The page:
Study Shows Younger Women in N.Y. City Have 1-in-77 AIDS Virus Infection Rate
One in every 77 women of childbearing age in New York City is infected with the virus that causes AIDS, according to a new study that officials say offers one of the first accurate pictures of how the disease is spreading in the population at large.
The survey of infection in infants born in New York state, one of the first in a series being conducted by 44 states and territories, also found that one in every 151 women of childbearing age statewide is infected with the human immunodeficiency virus (HIV).
“I would certainly think the word ‘alarming’ would be an apt descriptor,” said Dr. Lloyd F. Novick, the New York state health official who headed the study. ". . . A key aspect to follow is (whether) this rate of infection will decrease or increase over time.”
Published in Journal
The survey results, published today in the Journal of the American Medical Assn., are among the first to be published in the nationwide series. The studies may eventually offer the only truly representative estimate of the extent and direction of the virus’ spread.
Preliminary results from a similar California study indicate the infection rate among childbearing women is much lower here than in New York, offering what public health officials say is a valuable opportunity to slow the spread of AIDS in that crucial group.
“It helps the health department know where there’s a problem, what it is, is it changing over time,” said Dr. Timothy J. Dondero of the U.S. Centers for Disease Control. “It doesn’t answer all the questions, but at least it tells them where they need to focus.”
The New York study--intended to measure the infection rate among childbearing women, monitor trends and help pinpoint AIDS education and prevention efforts--was based on blood samples required by law to be taken from every baby born in the state.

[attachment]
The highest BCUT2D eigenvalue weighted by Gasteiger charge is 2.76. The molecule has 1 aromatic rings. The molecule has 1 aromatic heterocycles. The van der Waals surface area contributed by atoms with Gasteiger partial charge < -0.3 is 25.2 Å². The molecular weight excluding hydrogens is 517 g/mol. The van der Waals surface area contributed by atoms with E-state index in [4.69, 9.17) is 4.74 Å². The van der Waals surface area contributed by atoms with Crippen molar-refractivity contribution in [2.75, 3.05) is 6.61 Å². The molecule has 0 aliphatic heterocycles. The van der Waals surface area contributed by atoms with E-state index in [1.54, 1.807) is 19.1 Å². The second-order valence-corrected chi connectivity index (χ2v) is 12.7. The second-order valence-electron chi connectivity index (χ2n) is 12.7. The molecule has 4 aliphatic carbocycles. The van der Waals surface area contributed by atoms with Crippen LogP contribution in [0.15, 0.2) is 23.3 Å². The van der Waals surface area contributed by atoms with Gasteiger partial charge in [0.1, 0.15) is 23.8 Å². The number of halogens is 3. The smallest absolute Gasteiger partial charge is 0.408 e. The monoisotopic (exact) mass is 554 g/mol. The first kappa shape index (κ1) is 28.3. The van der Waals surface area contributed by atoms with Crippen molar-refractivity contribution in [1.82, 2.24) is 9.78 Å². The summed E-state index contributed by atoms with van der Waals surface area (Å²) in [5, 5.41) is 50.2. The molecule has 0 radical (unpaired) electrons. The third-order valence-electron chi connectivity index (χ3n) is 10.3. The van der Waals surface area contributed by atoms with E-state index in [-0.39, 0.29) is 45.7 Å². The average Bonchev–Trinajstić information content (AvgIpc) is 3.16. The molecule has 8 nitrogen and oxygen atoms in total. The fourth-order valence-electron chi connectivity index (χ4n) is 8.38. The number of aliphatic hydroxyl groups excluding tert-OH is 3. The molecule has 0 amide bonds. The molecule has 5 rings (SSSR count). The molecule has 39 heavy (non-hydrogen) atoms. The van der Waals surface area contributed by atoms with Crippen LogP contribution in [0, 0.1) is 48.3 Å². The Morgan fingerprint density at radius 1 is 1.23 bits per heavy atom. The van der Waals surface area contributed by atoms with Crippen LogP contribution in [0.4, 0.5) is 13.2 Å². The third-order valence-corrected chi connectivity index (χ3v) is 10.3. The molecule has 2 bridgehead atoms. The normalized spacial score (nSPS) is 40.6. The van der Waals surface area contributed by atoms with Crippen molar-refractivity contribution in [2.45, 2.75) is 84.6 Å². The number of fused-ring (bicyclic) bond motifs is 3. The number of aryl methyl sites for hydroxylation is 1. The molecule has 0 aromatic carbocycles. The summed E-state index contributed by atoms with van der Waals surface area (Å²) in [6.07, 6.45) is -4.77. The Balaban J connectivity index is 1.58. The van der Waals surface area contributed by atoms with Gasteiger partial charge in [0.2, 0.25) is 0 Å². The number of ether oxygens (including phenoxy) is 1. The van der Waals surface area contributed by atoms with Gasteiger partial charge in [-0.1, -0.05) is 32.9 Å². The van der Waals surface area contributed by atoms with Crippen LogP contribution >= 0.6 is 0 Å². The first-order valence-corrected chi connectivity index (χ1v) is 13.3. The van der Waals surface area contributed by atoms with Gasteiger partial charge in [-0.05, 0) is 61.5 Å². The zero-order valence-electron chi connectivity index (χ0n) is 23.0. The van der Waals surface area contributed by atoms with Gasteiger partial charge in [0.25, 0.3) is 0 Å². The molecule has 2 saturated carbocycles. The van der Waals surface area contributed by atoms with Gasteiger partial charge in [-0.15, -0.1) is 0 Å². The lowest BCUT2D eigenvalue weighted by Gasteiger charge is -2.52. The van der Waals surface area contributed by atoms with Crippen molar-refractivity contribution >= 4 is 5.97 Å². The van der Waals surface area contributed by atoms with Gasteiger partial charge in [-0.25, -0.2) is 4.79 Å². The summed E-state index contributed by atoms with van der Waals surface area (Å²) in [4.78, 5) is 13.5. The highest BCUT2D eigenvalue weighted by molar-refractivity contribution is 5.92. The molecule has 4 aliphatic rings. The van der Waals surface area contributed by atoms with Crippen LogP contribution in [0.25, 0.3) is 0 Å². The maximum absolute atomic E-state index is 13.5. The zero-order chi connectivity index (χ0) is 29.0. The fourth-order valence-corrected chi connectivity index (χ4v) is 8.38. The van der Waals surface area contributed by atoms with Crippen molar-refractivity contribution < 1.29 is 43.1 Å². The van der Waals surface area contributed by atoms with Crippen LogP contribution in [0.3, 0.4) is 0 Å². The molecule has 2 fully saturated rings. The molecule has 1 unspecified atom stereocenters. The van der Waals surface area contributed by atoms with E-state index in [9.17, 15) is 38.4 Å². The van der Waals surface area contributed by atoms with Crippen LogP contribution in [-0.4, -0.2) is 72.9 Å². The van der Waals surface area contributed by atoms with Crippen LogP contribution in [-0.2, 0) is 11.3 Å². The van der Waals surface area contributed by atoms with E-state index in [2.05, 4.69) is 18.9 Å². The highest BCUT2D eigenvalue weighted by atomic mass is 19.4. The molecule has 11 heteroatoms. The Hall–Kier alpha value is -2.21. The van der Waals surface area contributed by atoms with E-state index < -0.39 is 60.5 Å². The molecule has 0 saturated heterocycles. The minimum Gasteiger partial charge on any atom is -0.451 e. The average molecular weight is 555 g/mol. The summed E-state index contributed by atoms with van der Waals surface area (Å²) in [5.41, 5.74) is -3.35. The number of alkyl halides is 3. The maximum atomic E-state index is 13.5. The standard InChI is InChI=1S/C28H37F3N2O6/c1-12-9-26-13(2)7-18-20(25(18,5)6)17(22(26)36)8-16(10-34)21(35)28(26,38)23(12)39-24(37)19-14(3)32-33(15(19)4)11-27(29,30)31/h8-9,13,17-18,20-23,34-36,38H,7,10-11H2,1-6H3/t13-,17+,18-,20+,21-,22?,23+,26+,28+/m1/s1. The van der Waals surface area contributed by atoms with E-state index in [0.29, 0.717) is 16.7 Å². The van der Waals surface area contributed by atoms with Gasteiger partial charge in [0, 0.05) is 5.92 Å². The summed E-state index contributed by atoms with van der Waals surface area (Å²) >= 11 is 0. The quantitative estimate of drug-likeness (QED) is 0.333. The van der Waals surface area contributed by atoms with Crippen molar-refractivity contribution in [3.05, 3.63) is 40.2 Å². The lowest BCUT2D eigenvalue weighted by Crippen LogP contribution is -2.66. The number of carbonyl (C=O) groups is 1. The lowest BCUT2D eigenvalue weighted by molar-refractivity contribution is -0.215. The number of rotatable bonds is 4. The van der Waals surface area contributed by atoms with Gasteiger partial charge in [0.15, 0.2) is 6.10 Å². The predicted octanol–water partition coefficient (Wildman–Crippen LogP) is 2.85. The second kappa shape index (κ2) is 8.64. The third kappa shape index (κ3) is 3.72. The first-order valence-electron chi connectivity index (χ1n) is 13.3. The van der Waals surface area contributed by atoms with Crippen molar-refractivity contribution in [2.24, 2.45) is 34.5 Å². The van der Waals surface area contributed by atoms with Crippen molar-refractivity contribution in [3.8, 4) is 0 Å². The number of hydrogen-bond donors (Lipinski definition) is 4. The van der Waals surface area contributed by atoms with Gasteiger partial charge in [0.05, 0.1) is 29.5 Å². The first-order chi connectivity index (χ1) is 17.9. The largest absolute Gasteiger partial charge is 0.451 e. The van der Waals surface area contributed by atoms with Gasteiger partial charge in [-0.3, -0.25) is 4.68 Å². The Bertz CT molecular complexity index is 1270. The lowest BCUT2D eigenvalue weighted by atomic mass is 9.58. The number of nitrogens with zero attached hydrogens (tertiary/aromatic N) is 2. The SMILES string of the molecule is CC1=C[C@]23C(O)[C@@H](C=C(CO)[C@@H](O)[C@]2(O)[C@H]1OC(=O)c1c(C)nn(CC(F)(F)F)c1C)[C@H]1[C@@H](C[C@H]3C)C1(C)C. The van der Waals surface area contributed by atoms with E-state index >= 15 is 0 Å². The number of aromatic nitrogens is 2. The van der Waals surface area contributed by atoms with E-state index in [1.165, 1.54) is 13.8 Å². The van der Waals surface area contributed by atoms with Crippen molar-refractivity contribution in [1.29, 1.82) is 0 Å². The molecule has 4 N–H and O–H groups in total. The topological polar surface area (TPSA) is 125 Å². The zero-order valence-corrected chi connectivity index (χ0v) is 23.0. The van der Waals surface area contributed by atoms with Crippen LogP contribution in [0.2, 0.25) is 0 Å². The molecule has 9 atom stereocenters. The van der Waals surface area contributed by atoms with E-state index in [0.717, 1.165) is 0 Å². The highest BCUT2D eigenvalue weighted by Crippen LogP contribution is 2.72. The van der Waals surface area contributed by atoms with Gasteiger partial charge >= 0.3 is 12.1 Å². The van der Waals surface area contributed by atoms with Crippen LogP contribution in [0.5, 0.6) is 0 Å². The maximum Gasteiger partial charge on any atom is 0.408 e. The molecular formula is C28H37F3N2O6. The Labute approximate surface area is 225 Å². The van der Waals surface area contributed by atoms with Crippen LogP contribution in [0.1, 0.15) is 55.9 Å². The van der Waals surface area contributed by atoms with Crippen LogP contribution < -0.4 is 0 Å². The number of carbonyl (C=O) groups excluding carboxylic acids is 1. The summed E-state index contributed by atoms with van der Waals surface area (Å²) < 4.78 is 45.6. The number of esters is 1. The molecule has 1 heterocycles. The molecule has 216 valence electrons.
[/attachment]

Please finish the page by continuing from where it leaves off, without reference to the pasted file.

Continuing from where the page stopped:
Samples Taken Over Year
Samples were taken from 276,609 newborns between Nov. 30, 1987, and Nov. 30, 1988. Antibodies to the AIDS virus were detected in 0.66% or 1,816 newborns statewide. The rate in New York City was 1.25%. Blacks and Latinos were the hardest hit.
Not all of those newborns will turn out to be infected, the researchers noted. They estimated that about 40% were actually infected, while the remainder will prove to be uninfected but temporarily carrying their infected mother’s antibodies.
Even so, Novick noted that the estimate of 726 infected babies in a single year contrasts sharply with the number of pediatric AIDS cases reported in the state. Only 117 cases were reported in 1987; the cumulative total through 1988 was only 422.
“That’s very different from the type of estimate one gets from looking at the reported cases of AIDS in New York,” Novick said of his findings. ". . . It’s likely that there are many more children (infected or with AIDS) in the community than what we know about.”
Directs Health Center
Novick is the director of the state’s Center for Community Health.
In California, a similar study by the state Department of Health Services found the rate of infection among newborns to be 0.083%--compared to 0.66% in the New York study. Los Angeles County officials put the rate among childbearing women in the county at 0.042%.
The only other published results from the studies throughout the nation came from Massachusetts, where the rate was 0.21%. Alluding to preliminary findings from other states, Dondero called the New York numbers “the highest of the states we’re aware of at this time.”
Novick’s study did not explore how the mothers had become infected. But the geographical patterns of infection correlated with areas of high drug use. The areas with high infection rates were the same communities that have high rates of drug-related hospital discharges.
That observation is consistent with previous findings that intravenous drug use and sex with infected partners are the leading causes of HIV infection among New York women (although the overall HIV infection rate among drug users in New York City and San Francisco appears to be leveling off). The virus is transmitted sexually and through the exchange of blood--for example, in shared needles.
Experts say surveys like the one in New York may end up providing the only truly representative picture of the epidemic’s spread. Most other studies of the extent of infection focus on more narrowly defined groups and are less representative of the general public.